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I'm dealing with a German company, hunting for a flat. So far I have filled in a web-form and one of their agents has got back to me. She has addressed me as:

Dear Mr [Lastname]

My understanding of German business customs is that I should remain formal for now.

I believe that if we were corresponding in German, I would simply use:

Sehr geehrte Frau [Lastname]

but we are communicating in English and if there's one thing you can trust the British to do, it's mess around with formality. I've now got the options of Mrs / Miss / Ms, with no way of knowing the lady's marital status.

tldr; is Ms acceptable to use to address a lady in Germany?

If answers could also address the German salutation, it might be useful for future visitors to this question.

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    This forum thread dict.leo.org/forum/viewGeneraldiscussion.php?idThread=4145 recommends Ms. which would seem the most reasonable approach. I know of the German reputation for preciseness however most people with any kind of global experience recognize and overlook small failures in correspondence social formalities. – Richard Chambers Nov 14 '17 at 14:32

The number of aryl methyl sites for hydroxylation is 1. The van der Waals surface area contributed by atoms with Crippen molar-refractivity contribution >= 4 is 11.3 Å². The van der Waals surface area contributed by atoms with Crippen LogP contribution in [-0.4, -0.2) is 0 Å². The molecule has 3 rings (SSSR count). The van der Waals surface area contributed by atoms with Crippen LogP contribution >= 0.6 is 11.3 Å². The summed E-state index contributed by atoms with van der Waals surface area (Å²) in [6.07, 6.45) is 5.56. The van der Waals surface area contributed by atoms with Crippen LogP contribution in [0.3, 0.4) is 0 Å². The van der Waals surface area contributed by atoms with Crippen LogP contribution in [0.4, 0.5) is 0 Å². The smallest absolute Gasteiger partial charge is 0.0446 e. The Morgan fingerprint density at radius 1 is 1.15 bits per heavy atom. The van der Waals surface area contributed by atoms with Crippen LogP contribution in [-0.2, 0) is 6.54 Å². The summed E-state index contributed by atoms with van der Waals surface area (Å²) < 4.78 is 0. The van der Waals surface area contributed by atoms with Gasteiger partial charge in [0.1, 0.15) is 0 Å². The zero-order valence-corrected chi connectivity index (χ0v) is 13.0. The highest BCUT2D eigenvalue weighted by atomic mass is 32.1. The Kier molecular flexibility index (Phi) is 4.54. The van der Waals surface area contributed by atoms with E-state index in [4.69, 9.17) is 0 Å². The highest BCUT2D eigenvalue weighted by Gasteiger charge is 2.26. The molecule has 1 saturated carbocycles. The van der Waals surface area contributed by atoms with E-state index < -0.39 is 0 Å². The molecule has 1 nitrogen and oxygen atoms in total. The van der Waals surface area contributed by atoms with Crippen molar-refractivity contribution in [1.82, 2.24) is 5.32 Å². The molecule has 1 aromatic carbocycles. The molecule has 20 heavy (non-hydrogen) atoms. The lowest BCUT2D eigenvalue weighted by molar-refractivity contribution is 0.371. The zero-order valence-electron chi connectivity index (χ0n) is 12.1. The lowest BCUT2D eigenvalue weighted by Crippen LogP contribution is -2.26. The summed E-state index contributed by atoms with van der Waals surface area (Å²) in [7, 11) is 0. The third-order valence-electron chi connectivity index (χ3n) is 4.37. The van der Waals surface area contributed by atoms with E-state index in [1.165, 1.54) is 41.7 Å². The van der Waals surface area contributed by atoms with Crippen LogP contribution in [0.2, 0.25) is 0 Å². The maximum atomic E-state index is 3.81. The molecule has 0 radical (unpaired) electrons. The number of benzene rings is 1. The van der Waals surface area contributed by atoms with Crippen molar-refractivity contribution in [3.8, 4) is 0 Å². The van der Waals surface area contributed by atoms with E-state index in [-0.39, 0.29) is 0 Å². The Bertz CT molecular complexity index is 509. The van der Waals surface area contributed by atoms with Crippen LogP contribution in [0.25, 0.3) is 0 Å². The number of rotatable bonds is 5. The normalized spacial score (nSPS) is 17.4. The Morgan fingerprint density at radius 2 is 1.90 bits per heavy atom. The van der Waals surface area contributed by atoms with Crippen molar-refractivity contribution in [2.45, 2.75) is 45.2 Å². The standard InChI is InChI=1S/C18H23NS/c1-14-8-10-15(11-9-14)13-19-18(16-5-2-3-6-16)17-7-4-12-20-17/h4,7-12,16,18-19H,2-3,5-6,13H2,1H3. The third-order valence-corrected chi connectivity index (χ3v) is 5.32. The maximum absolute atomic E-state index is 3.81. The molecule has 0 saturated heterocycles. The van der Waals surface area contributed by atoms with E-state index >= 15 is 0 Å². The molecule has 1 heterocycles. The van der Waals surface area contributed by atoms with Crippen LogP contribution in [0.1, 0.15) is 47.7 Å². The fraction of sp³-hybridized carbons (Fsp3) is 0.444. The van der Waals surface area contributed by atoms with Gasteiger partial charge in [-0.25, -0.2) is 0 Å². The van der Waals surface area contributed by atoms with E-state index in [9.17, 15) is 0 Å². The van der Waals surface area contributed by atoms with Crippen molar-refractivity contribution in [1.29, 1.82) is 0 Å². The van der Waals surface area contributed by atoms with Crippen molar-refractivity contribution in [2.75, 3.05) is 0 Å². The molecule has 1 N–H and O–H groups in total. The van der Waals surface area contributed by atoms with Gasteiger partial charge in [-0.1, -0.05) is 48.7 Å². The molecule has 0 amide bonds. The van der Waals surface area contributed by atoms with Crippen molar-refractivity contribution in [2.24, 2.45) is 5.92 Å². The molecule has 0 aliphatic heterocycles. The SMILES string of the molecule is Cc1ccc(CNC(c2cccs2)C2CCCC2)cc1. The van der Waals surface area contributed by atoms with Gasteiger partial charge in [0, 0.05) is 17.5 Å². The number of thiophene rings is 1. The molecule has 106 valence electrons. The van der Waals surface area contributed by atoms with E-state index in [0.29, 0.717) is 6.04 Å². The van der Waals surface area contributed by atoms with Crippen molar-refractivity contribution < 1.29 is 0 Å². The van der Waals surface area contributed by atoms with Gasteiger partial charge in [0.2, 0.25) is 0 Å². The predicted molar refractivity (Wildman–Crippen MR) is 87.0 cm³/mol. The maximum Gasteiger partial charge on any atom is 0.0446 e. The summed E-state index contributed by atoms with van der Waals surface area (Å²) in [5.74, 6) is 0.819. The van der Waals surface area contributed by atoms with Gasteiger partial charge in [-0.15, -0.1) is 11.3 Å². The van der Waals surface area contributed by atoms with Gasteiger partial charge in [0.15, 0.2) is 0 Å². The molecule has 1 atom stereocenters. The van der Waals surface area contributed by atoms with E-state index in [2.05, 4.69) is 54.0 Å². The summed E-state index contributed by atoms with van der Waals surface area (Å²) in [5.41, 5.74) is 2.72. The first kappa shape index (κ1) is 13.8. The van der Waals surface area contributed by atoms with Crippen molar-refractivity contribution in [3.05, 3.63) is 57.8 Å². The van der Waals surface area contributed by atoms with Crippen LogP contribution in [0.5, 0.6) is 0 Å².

• German Language Stack Exchange may be helpful also. – Midavalo Nov 14 '17 at 14:36
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    It's not uncommon to use foreign titles in English, so "Dear Frau X" wouldn't be too bad an option. You might even address her in German as "Sehr geehrte Frau X" even though the rest of the letter is in English, perhaps along with a brief apology for not writing in German if you haven't already done that. – phoog Nov 14 '17 at 19:23
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In German, the marital status is no longer of concern for addressing a person (cf. Fräulein, which is the equivalent of Miss). You’ll typically only use Herr and Frau, even if you know that they are/aren’t married.

The English translations would be Mr/Mr. (for Herr) and Ms/Ms. (for Frau).

So in your case, you should write:

Dear Ms [Lastname]

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